QTL and candidate gene mapping for polyphenolic composition in apple fruit

The New Zealand Institute for Plant & Food Research Limited (Plant & Food Research), Palmerston North Research Centre, Palmerston North 4442, New Zealand.
BMC Plant Biology (Impact Factor: 3.81). 01/2012; 12(1):12. DOI: 10.1186/1471-2229-12-12
Source: PubMed


The polyphenolic products of the phenylpropanoid pathway, including proanthocyanidins, anthocyanins and flavonols, possess antioxidant properties that may provide health benefits. To investigate the genetic architecture of control of their biosynthesis in apple fruit, various polyphenolic compounds were quantified in progeny from a 'Royal Gala' × 'Braeburn' apple population segregating for antioxidant content, using ultra high performance liquid chromatography of extracts derived from fruit cortex and skin.
Construction of genetic maps for 'Royal Gala' and 'Braeburn' enabled detection of 79 quantitative trait loci (QTL) for content of 17 fruit polyphenolic compounds. Seven QTL clusters were stable across two years of harvest and included QTLs for content of flavanols, flavonols, anthocyanins and hydroxycinnamic acids. Alignment of the parental genetic maps with the apple whole genome sequence in silico enabled screening for co-segregation with the QTLs of a range of candidate genes coding for enzymes in the polyphenolic biosynthetic pathway. This co-location was confirmed by genetic mapping of markers derived from the gene sequences. Leucoanthocyanidin reductase (LAR1) co-located with a QTL cluster for the fruit flavanols catechin, epicatechin, procyanidin dimer and five unknown procyanidin oligomers identified near the top of linkage group (LG) 16, while hydroxy cinnamate/quinate transferase (HCT/HQT) co-located with a QTL for chlorogenic acid concentration mapping near the bottom of LG 17.
We conclude that LAR1 and HCT/HQT are likely to influence the concentration of these compounds in apple fruit and provide useful allele-specific markers for marker assisted selection of trees bearing fruit with healthy attributes.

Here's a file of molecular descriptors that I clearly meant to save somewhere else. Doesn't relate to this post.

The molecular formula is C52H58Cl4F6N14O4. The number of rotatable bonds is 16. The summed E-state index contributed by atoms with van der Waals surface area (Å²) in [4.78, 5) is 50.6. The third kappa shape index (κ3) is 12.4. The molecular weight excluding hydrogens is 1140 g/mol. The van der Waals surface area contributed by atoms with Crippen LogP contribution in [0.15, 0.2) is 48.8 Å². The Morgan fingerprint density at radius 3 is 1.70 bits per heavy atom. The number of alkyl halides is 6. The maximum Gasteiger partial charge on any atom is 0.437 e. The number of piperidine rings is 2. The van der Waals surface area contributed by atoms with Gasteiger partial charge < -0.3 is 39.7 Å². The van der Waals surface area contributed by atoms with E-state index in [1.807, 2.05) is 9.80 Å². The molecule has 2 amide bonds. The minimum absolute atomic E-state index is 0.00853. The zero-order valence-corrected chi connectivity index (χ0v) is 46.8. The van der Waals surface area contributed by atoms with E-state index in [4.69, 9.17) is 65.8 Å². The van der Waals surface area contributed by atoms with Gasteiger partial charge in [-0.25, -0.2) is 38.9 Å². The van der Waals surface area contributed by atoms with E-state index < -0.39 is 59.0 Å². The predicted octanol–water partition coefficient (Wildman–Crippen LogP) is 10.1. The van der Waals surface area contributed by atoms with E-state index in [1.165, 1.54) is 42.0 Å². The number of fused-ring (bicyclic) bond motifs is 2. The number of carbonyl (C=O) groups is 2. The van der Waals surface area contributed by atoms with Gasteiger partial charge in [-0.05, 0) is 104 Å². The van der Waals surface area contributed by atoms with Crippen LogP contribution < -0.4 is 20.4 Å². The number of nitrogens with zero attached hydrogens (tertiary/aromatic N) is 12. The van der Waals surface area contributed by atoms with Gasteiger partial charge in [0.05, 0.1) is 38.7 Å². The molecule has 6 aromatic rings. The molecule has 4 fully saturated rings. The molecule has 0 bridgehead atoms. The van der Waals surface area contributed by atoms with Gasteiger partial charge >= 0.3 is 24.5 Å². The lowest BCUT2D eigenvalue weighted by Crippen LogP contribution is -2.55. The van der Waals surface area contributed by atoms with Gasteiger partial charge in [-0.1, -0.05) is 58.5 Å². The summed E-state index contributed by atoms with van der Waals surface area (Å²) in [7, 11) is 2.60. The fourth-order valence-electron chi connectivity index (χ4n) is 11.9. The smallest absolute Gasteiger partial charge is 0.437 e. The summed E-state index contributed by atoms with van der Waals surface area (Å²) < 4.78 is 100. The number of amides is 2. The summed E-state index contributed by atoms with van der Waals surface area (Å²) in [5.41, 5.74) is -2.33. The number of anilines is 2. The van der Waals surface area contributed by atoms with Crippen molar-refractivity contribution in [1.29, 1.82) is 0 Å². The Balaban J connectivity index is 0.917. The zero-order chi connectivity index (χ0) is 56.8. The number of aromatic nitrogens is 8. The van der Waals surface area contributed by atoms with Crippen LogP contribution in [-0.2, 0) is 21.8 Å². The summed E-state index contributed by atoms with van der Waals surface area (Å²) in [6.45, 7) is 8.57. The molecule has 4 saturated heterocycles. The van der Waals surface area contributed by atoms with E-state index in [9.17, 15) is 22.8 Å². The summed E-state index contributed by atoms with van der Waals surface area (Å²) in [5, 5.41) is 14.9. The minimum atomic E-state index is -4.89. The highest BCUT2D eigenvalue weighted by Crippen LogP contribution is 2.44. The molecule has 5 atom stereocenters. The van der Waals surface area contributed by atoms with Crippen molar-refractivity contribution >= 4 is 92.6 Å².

Download full-text


Available from: Michela Troggio
    • "Acta Hort. 1084, ISHS 2015 according to the location within the fruit (skin vs flesh), the stage of fruit maturity and even the location of the fruit within the tree (Chagné et al., 2012). Most of traits related to fruit quality are quantitatively inherited and their genetic control are still unknown (Eduardo et al., 2011). "
    [Show abstract] [Hide abstract]
    ABSTRACT: Fruit quality is the main criterion used for selection of new varieties in peach, and it is usually defined by the conjunction of organoleptic and nutritional traits and postharvest behavior. The aim of this study was the identification of quantitative trait loci (QTL) for several fruit quality traits using an F1 segregating population of 75 seedlings derived from the cross between 'Venus' and 'Big Top' nectarine cultivars. The progeny was evaluated over several years for agronomic and pomological characteristics (including basic quality traits and antioxidant compounds content) and also genotyped using SNPs included in the 'IPSC 9K peach SNP array v1' developed by the International Peach SNP Consortium, which carries 8,144 SNPs. Two preliminary dense genetic linkage maps were constructed for 'Venus' and 'Big Top', with 160 and 208 markers placed onto 11 linkage groups, respectively. A second round was used to identify QTLs that were mapped over twelve LG representing seven peach chromosomes. Some of the QTLs mapped in the same position of previously reported QTLs, interestingly QTLs for fructose in LG6 and phenolic compounds in LG2 were detected for the first time. LG4 in 'Venus' and LG5 in 'Big Top' maps presented the highest density of QTLs controlling several traits. This work represents the first study identifying QTLs for fruit quality traits using the high-density SNP array 'IPSC 9K peach SNP array v1' in an F1 nectarine family.
    No preview · Article · May 2015 · Acta horticulturae
  • Source
    • "Genetic mapping studies indicate that the LAR1 gene at the mQTL hotspot on LG16 is considered as a strong candidate reg - ulating the accumulation of metabolites such as catechin , epi - catechin , and procyanidins in apple ( Chagné et al . , 2012 ; Khan et al . , 2012 ) . However , our result indicates that LAR1 transcript level does not show any significant correlation with either the epicatechin content or the PA content . In the two crabapples AH and XJ , transcript accumulation of LAR1 is almost unde - tectable , whereas both epicatechin and PAs are accumulated in fruit peel"